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Russia: Chasing the F-22
   
December 18, 2006:  The Russian Air Force is accepting its first two Su-34 jet fighter-bombers this week. Russia is not happy that the U.S. has put dozens of F-22 fighters into service, and Russia has nothing of comparable capabilities. The Su34 is a 44 ton variant of the Su-27 that is roughly equal to the U.S. 36 ton F-15E fighter-bomber. Both aircraft are equipped to deliver the latest smart bombs and precision missiles. A Russian answer to the F-22 is perhaps a decade away, and the Russians are expected to make a major espionage effort to steal the F-22s technical secrets. Otherwise, it would cost billions of dollars to develop the high-tech features that make the F-22 such a superior combat aircraft.

December 16, 2006:  Over two thousand anti-government demonstrators showed up in Moscow, and  were met by an even larger number of police. The demonstration was against the growing police state atmosphere in the country. But the majority of Russians are content with the greater government control, and the increasing levels of "order." Russians hate chaos.  

December 14, 2006:  The case of former FSB officer Alexander Litvinenko, who died in London last month of radiation poisoning, gets stranger and stranger. Police, using radiation detection equipment to track the presence of the poison, polonium 210, are finding more people in Germany and Russia who have been exposed to high doses of this stuff. The current thinking is that the death of  Litvinenko was not the result of the FSB silencing a defector, but gangsters hired to kill    Litvinenko for digging up (as part of a lucrative assignment) dirt on a wealthy Russian businessman. Such a death is still common in Russia, and would go unnoticed. But pulling off stuff like this in Western Europe, especially Britain, is another matter. In the last few years, some 200,000 Russians have sought refuge in Britain, to escape the growing police state atmosphere in Russia. The death of  Litvinenko sends a message to that exile community.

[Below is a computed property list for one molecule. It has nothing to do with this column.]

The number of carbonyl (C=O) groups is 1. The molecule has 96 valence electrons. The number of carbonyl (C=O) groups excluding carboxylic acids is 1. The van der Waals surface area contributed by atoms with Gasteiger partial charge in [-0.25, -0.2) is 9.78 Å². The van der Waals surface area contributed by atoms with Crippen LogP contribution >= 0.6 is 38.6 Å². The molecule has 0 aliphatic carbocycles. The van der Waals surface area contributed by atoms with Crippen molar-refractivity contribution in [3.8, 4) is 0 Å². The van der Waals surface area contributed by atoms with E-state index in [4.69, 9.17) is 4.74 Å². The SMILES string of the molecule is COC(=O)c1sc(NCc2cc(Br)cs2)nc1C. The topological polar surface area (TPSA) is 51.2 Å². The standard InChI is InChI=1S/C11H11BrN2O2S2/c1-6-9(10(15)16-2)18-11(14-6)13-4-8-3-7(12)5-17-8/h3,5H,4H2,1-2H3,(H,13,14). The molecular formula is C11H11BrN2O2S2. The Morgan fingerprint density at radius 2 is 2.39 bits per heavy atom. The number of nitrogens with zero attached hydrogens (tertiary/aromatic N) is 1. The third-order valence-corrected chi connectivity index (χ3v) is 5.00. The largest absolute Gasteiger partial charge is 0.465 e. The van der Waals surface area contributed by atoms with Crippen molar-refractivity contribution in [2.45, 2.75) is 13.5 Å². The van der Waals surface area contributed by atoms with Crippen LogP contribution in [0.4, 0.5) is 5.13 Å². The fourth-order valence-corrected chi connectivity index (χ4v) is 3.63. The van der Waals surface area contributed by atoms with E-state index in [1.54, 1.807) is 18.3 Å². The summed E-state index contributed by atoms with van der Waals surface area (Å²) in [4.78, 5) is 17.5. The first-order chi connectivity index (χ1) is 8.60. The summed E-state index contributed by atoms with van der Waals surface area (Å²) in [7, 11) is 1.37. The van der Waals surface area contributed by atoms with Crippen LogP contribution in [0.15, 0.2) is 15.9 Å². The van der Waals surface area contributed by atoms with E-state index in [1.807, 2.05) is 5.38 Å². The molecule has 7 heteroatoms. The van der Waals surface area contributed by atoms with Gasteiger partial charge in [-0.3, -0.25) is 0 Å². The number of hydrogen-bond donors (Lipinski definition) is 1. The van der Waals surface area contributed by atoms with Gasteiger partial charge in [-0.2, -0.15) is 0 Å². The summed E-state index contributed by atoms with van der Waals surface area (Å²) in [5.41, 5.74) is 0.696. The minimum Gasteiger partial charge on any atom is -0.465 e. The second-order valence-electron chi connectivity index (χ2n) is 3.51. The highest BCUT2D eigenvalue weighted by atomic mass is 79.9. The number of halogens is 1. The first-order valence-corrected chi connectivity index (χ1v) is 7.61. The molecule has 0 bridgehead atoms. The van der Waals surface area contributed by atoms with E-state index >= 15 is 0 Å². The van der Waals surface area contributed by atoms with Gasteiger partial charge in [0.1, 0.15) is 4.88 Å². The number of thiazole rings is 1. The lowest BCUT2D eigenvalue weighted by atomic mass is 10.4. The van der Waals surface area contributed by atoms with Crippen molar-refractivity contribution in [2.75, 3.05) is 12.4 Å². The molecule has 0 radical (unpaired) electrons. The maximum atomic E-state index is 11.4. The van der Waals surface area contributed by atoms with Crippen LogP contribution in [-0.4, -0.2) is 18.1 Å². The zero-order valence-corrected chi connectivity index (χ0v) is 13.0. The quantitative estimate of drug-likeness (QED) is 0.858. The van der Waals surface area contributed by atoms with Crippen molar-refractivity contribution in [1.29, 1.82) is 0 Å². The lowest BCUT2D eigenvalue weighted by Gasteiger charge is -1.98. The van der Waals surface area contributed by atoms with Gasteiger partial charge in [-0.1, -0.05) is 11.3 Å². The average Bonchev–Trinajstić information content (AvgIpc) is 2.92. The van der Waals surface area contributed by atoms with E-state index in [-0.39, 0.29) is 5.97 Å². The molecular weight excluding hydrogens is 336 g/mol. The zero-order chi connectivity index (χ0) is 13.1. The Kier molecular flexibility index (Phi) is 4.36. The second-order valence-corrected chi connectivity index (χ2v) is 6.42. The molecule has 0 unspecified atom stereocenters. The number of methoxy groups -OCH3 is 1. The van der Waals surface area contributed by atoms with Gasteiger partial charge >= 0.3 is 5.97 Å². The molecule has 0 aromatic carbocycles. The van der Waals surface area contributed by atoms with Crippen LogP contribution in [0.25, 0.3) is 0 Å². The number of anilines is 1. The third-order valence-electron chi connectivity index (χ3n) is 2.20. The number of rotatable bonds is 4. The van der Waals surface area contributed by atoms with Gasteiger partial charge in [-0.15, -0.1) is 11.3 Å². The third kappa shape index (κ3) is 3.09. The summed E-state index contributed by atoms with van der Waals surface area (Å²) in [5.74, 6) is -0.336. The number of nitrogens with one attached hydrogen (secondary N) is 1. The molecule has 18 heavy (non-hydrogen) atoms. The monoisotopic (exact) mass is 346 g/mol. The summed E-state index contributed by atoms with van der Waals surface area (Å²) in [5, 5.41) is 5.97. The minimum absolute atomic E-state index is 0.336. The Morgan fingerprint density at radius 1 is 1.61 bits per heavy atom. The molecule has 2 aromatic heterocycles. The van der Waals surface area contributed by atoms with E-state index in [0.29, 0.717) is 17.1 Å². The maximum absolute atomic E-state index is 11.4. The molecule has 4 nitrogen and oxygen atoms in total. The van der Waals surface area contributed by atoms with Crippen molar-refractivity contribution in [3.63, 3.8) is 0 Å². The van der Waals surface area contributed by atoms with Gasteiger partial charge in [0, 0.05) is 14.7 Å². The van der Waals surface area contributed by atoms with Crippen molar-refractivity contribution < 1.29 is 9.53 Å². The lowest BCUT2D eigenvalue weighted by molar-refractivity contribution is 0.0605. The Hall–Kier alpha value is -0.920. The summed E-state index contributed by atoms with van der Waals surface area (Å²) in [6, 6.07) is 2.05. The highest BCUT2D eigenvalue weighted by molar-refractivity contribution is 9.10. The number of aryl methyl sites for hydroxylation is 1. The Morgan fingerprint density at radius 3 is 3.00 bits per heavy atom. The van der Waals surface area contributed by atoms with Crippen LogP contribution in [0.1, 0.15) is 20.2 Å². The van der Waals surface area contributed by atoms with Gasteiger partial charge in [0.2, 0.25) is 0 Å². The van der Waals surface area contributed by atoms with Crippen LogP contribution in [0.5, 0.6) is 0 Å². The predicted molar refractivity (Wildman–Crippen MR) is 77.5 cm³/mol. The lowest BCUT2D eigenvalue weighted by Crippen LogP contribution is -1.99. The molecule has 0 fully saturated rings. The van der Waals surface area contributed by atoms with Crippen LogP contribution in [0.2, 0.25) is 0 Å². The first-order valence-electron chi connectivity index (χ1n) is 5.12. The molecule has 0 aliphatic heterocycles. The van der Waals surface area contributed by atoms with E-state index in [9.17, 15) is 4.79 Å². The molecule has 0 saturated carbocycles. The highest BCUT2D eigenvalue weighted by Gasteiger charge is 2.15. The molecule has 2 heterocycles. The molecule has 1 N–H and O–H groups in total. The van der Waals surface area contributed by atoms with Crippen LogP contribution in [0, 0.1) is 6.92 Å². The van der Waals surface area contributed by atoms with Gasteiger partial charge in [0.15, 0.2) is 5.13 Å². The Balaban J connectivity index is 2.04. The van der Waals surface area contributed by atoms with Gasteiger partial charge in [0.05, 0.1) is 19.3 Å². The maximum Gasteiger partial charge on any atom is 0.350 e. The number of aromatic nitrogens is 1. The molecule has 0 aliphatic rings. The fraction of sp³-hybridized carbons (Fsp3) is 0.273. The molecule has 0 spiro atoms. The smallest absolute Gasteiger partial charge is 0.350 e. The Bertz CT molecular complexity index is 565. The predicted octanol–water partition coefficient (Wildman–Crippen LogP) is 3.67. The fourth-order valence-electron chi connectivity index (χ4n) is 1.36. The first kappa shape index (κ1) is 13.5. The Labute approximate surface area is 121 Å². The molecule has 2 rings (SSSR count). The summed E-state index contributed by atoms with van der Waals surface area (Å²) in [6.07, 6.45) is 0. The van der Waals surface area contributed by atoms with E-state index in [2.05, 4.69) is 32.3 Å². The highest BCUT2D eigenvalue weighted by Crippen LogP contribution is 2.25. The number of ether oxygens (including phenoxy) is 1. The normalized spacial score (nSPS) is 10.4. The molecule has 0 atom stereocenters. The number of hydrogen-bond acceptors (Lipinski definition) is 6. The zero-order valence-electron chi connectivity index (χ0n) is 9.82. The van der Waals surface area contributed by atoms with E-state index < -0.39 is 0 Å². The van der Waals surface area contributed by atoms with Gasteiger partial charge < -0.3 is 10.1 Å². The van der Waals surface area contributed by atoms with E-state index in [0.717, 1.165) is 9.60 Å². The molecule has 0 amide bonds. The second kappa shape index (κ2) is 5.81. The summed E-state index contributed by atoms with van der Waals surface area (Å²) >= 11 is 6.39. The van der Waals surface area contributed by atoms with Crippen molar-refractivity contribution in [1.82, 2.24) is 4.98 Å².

December 13, 2006:  Russia is taking advantage of inexpensive Internet tools to automate many areas of the economy. especially infrastructure. That means energy and transportation systems are vulnerable to hacker attack. As a result of this, the government is taking Internet crime more seriously, as the Internet criminals are developing the capability to attack nation-wide economic targets. The police do not see criminals willingly working for terrorists, but hacking into gas pipeline control systems, for something like an extortion attack, is seen as possible. Moreover, many major political gangs are run by Chechens. These gangsters are not particularly political, but they do provide a possible point of access for Chechen terrorists seeking access to powerful Internet hacking tools. 

December 12, 2006:  The government is forcing foreign oil companies to give back some of the ownership in gas and oil fields, from deals made in the 1990s when Russia needed foreign investment to develop these projects. Renegotiating deals like this is costing the foreign companies a lot of money, and makes Russia's customers for natural gas nervous. Russia has already used the threat of cutting off energy supplies to coerce neighbors like Ukraine and Georgia. Russia says it would never do this to Western Europe, but an increasing number of Western Europeans are not so sure.


  
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